Associate Professor Tracy Riley of Massey University tells the story behind New Zealand’s revised handbook on gifted and talented education, launched during the International Week of the Gifted.
Back to the Future
I often begin my lectures on gifted and talented education in New Zealand by explaining a conversation I had with the Ministry of Education back in 1997 when I arrived here from the United States. It went something like this:
Tracy: May I please speak with the person responsible for gifted and talented education?
Tracy: (laugh) It must be my accent! (repeat question)
Operator: (throat clearing) Um, we don’t have anyone ….
Tracy: Well would you please send me any publications on gifted and talented education?
Operator: (Stunned) Silence
It seems that the last Ministry of Education publication had been produced in 1972! How things have changed here in New Zealand since 1997 – and for the better.
So What Guides Gifted and Talented Education?
In 2000 the Ministry published its first handbook for schools, Gifted and Talented Students: Meeting their Needs in New Zealand Schools. As one of the original authors, I was in the privileged position of working alongside Don MacAlpine and Roger Moltzen to create what would become a highly influential guide for schools – far moreso, I feel, than the three of us ever imagined. The development of the ‘blue book’ involved consultation with focus groups of teachers, review by schools throughout New Zealand, and lots of editing. While we could have just written what we thought was needed, we aimed to actively engage teachers in its development.
Last week, the second edition of the handbook was released. The process for revision was facilitated by Learning Media who engaged an educational writer, Kate Dreaver, to work with Roger and myself (as Don has now fully retired). Feedback for the initial draft was sought from the Ministry of Education’s Policy Advisory Group on Gifted and Talented, as well as some key stakeholders like the members of giftEDnz’s Maori Special Interest Group, He Kahui Pumanawa. And, as with the previous edition, there was lots of editing, but this time with more input from editorial advisers and the Ministry of Education.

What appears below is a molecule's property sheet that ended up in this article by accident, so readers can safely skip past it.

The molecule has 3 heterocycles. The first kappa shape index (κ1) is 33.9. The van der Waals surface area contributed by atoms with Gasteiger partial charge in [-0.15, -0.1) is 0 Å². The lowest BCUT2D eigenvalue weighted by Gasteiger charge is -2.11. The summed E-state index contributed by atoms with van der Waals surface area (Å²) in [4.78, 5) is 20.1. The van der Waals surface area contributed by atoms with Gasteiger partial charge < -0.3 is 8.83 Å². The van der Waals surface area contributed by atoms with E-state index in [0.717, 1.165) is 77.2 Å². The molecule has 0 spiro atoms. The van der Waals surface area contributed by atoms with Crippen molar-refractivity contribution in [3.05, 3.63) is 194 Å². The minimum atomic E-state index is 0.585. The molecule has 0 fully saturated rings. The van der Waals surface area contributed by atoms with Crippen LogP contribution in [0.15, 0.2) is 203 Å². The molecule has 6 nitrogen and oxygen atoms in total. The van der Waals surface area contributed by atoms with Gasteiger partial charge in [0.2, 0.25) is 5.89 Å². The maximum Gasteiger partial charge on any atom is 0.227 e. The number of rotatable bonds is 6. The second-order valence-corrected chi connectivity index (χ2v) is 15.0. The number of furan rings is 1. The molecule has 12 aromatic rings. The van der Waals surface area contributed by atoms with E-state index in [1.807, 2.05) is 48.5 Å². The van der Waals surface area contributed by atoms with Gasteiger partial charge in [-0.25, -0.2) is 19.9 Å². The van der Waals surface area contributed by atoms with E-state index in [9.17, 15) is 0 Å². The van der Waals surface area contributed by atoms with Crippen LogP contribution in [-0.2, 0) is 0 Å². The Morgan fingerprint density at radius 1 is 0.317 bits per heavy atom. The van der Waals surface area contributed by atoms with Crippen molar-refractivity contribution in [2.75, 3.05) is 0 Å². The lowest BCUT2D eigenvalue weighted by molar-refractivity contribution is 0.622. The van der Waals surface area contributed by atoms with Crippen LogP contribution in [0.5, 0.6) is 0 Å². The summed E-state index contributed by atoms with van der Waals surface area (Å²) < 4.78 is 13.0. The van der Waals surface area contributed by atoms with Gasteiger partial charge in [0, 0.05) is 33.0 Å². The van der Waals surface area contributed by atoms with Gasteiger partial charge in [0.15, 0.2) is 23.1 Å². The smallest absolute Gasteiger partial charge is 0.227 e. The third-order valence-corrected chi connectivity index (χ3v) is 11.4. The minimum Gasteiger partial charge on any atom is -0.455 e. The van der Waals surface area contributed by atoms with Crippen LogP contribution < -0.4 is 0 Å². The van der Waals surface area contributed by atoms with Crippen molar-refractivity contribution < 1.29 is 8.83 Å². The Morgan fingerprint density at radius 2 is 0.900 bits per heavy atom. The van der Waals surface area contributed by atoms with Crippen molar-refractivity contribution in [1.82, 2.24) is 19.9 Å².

What’s the Difference?
The blue book is now the green PDF, and available online, so rather than hard copies to all schools in New Zealand this one is being shared with the world! The structure of the handbook remains the same, as it has guided research and other Ministry of Education initiatives and is a strong framework showing the interrelationships between defining, identifying, and providing for gifted learners within a cycle of self-review. But within the walls of the newly revised handbook, we find a number of striking differences, as explained on the tki website:
The revised handbook outlines a set of underlying principles for gifted and talented education that are aligned to the NZ curriculum and provides greater guidance for defining gifted and talented from a NZ perspective, including Māori and Pasifika concepts and based on NZ research. The updated handbook also includes a range of locally-developed self-review tools for determining effectiveness and links to a range of NZ-based resources.
Basically, what the new handbook does is provide an answer for my call from 1997! It shows that there is local cultural and educational knowledge that develops, shapes and influences Ministry policy. The revised handbook also more strongly features New Zealand based practices and research, demonstrating a strong link between research-led practice and practice-led research.
Many would say I still have an accent (unless they are from Mississippi!) and the Ministry of Education has many people responsible for gifted and talented, so depending on who answers the phone, my first question might get the silent treatment!
I’m not sure that really matters, because ultimately everyone involved in education – whether we are researchers or teachers or parents or Ministry personnel – must take some responsibility for gifted and talented learners. New Zealand’s vision, as stated in the handbook, is one we should all pursue together.
Gifted and talented learners are recognised, valued, and empowered to develop their exceptional abilities and qualities through equitable access to differentiated and culturally responsive provisions.